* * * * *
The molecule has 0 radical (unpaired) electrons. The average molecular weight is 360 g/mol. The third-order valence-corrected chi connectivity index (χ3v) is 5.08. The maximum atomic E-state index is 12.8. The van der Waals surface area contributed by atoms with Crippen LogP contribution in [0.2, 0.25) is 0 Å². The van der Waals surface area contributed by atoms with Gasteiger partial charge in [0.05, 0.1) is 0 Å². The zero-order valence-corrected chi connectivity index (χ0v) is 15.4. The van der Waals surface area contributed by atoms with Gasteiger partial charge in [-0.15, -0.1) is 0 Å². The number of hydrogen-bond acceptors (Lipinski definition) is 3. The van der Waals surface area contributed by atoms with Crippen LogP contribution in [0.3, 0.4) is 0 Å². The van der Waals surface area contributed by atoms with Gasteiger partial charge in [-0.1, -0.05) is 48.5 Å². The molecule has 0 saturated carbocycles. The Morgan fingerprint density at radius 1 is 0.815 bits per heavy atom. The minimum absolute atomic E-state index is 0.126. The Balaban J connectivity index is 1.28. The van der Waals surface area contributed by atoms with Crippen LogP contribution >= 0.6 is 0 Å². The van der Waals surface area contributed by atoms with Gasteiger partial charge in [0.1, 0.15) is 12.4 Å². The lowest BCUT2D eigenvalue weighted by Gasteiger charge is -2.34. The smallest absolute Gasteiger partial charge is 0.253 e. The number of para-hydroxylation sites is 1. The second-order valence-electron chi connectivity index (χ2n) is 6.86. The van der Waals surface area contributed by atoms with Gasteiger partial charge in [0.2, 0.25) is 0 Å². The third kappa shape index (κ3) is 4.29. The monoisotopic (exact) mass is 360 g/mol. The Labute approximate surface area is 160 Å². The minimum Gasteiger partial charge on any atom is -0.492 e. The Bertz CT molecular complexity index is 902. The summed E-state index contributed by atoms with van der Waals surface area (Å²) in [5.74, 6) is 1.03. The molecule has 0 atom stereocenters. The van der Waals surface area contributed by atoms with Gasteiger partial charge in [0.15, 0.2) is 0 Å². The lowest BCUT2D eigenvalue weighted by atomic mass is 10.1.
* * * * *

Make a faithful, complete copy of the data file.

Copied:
The molecule has 0 radical (unpaired) electrons. The average molecular weight is 360 g/mol. The third-order valence-corrected chi connectivity index (χ3v) is 5.08. The maximum atomic E-state index is 12.8. The van der Waals surface area contributed by atoms with Crippen LogP contribution in [0.2, 0.25) is 0 Å². The van der Waals surface area contributed by atoms with Gasteiger partial charge in [0.05, 0.1) is 0 Å². The zero-order valence-corrected chi connectivity index (χ0v) is 15.4. The van der Waals surface area contributed by atoms with Gasteiger partial charge in [-0.15, -0.1) is 0 Å². The number of hydrogen-bond acceptors (Lipinski definition) is 3. The van der Waals surface area contributed by atoms with Crippen LogP contribution in [0.3, 0.4) is 0 Å². The van der Waals surface area contributed by atoms with Gasteiger partial charge in [-0.1, -0.05) is 48.5 Å². The molecule has 0 saturated carbocycles. The Morgan fingerprint density at radius 1 is 0.815 bits per heavy atom. The minimum absolute atomic E-state index is 0.126. The Balaban J connectivity index is 1.28. The van der Waals surface area contributed by atoms with Crippen LogP contribution >= 0.6 is 0 Å². The van der Waals surface area contributed by atoms with Gasteiger partial charge in [0.1, 0.15) is 12.4 Å². The lowest BCUT2D eigenvalue weighted by Gasteiger charge is -2.34. The smallest absolute Gasteiger partial charge is 0.253 e. The number of para-hydroxylation sites is 1. The second-order valence-electron chi connectivity index (χ2n) is 6.86. The van der Waals surface area contributed by atoms with Gasteiger partial charge in [0.2, 0.25) is 0 Å². The third kappa shape index (κ3) is 4.29. The monoisotopic (exact) mass is 360 g/mol. The Labute approximate surface area is 160 Å². The minimum Gasteiger partial charge on any atom is -0.492 e. The Bertz CT molecular complexity index is 902. The summed E-state index contributed by atoms with van der Waals surface area (Å²) in [5.74, 6) is 1.03. The molecule has 0 atom stereocenters. The van der Waals surface area contributed by atoms with Gasteiger partial charge in [0.15, 0.2) is 0 Å². The lowest BCUT2D eigenvalue weighted by atomic mass is 10.1.